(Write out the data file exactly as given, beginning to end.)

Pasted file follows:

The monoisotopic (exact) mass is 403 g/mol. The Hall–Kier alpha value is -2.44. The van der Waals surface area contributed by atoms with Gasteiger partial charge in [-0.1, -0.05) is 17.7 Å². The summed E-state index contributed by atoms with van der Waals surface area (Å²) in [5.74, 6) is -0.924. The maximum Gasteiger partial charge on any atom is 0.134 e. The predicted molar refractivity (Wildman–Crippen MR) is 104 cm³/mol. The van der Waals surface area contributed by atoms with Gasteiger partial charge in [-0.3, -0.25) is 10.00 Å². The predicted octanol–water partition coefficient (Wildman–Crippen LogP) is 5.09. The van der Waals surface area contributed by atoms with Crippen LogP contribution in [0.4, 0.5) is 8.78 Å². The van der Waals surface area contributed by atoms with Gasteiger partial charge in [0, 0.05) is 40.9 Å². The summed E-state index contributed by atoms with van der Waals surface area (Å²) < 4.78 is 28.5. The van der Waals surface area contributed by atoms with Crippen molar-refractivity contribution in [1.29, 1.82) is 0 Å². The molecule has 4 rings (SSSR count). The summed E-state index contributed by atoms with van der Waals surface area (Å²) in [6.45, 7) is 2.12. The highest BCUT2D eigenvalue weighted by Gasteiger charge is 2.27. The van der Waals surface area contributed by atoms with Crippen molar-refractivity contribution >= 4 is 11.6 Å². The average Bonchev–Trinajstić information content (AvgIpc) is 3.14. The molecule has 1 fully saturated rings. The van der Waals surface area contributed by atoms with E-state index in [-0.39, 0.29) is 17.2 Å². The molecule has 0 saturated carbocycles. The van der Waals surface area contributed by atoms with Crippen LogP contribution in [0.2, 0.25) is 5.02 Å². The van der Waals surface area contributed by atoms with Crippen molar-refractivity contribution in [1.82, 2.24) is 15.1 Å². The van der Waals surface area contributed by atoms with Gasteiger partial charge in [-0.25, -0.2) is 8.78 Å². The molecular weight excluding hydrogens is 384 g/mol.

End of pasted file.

The monoisotopic (exact) mass is 403 g/mol. The Hall–Kier alpha value is -2.44. The van der Waals surface area contributed by atoms with Gasteiger partial charge in [-0.1, -0.05) is 17.7 Å². The summed E-state index contributed by atoms with van der Waals surface area (Å²) in [5.74, 6) is -0.924. The maximum Gasteiger partial charge on any atom is 0.134 e. The predicted molar refractivity (Wildman–Crippen MR) is 104 cm³/mol. The van der Waals surface area contributed by atoms with Gasteiger partial charge in [-0.3, -0.25) is 10.00 Å². The predicted octanol–water partition coefficient (Wildman–Crippen LogP) is 5.09. The van der Waals surface area contributed by atoms with Crippen LogP contribution in [0.4, 0.5) is 8.78 Å². The van der Waals surface area contributed by atoms with Gasteiger partial charge in [0, 0.05) is 40.9 Å². The summed E-state index contributed by atoms with van der Waals surface area (Å²) < 4.78 is 28.5. The van der Waals surface area contributed by atoms with Crippen molar-refractivity contribution in [1.29, 1.82) is 0 Å². The molecule has 4 rings (SSSR count). The summed E-state index contributed by atoms with van der Waals surface area (Å²) in [6.45, 7) is 2.12. The highest BCUT2D eigenvalue weighted by Gasteiger charge is 2.27. The van der Waals surface area contributed by atoms with Crippen molar-refractivity contribution >= 4 is 11.6 Å². The average Bonchev–Trinajstić information content (AvgIpc) is 3.14. The molecule has 1 fully saturated rings. The van der Waals surface area contributed by atoms with E-state index in [-0.39, 0.29) is 17.2 Å². The molecule has 0 saturated carbocycles. The van der Waals surface area contributed by atoms with Crippen LogP contribution in [0.2, 0.25) is 5.02 Å². The van der Waals surface area contributed by atoms with Crippen molar-refractivity contribution in [1.82, 2.24) is 15.1 Å². The van der Waals surface area contributed by atoms with Gasteiger partial charge in [-0.25, -0.2) is 8.78 Å². The molecular weight excluding hydrogens is 384 g/mol.